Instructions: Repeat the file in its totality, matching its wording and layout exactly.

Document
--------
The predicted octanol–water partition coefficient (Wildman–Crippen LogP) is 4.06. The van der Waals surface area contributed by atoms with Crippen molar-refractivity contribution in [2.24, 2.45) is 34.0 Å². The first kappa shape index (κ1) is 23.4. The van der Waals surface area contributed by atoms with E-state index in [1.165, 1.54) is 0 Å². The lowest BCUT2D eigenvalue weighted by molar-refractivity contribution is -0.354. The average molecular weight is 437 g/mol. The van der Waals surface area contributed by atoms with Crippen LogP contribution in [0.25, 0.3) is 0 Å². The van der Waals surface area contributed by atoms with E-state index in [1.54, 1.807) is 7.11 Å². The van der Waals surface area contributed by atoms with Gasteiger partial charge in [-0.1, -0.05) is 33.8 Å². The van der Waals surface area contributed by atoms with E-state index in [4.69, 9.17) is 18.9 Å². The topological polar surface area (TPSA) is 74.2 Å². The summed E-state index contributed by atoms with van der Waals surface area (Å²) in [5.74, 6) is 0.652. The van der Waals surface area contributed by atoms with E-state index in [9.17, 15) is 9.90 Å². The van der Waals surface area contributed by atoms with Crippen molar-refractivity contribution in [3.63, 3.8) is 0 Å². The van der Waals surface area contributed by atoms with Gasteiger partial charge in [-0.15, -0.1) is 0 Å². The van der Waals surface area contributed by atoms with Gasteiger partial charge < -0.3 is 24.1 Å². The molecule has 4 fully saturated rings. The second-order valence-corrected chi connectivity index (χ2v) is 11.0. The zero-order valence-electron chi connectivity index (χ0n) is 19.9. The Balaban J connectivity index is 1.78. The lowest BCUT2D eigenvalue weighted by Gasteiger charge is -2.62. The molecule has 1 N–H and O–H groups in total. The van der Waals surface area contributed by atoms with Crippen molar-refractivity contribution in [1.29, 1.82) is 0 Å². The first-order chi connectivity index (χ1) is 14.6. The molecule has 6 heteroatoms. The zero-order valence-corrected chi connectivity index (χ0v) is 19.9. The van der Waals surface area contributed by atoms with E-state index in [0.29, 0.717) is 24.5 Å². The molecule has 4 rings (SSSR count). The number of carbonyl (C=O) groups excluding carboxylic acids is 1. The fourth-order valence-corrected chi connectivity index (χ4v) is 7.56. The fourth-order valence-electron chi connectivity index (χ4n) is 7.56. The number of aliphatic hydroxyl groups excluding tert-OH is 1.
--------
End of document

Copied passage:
The predicted octanol–water partition coefficient (Wildman–Crippen LogP) is 4.06. The van der Waals surface area contributed by atoms with Crippen molar-refractivity contribution in [2.24, 2.45) is 34.0 Å². The first kappa shape index (κ1) is 23.4. The van der Waals surface area contributed by atoms with E-state index in [1.165, 1.54) is 0 Å². The lowest BCUT2D eigenvalue weighted by molar-refractivity contribution is -0.354. The average molecular weight is 437 g/mol. The van der Waals surface area contributed by atoms with Crippen LogP contribution in [0.25, 0.3) is 0 Å². The van der Waals surface area contributed by atoms with E-state index in [1.54, 1.807) is 7.11 Å². The van der Waals surface area contributed by atoms with Gasteiger partial charge in [-0.1, -0.05) is 33.8 Å². The van der Waals surface area contributed by atoms with E-state index in [4.69, 9.17) is 18.9 Å². The topological polar surface area (TPSA) is 74.2 Å². The summed E-state index contributed by atoms with van der Waals surface area (Å²) in [5.74, 6) is 0.652. The van der Waals surface area contributed by atoms with E-state index in [9.17, 15) is 9.90 Å². The van der Waals surface area contributed by atoms with Crippen molar-refractivity contribution in [3.63, 3.8) is 0 Å². The van der Waals surface area contributed by atoms with Gasteiger partial charge in [-0.15, -0.1) is 0 Å². The van der Waals surface area contributed by atoms with Gasteiger partial charge < -0.3 is 24.1 Å². The molecule has 4 fully saturated rings. The second-order valence-corrected chi connectivity index (χ2v) is 11.0. The zero-order valence-electron chi connectivity index (χ0n) is 19.9. The Balaban J connectivity index is 1.78. The lowest BCUT2D eigenvalue weighted by Gasteiger charge is -2.62. The molecule has 1 N–H and O–H groups in total. The van der Waals surface area contributed by atoms with Crippen molar-refractivity contribution in [1.29, 1.82) is 0 Å². The first-order chi connectivity index (χ1) is 14.6. The molecule has 6 heteroatoms. The zero-order valence-corrected chi connectivity index (χ0v) is 19.9. The van der Waals surface area contributed by atoms with E-state index in [0.29, 0.717) is 24.5 Å². The molecule has 4 rings (SSSR count). The number of carbonyl (C=O) groups excluding carboxylic acids is 1. The fourth-order valence-corrected chi connectivity index (χ4v) is 7.56. The fourth-order valence-electron chi connectivity index (χ4n) is 7.56. The number of aliphatic hydroxyl groups excluding tert-OH is 1.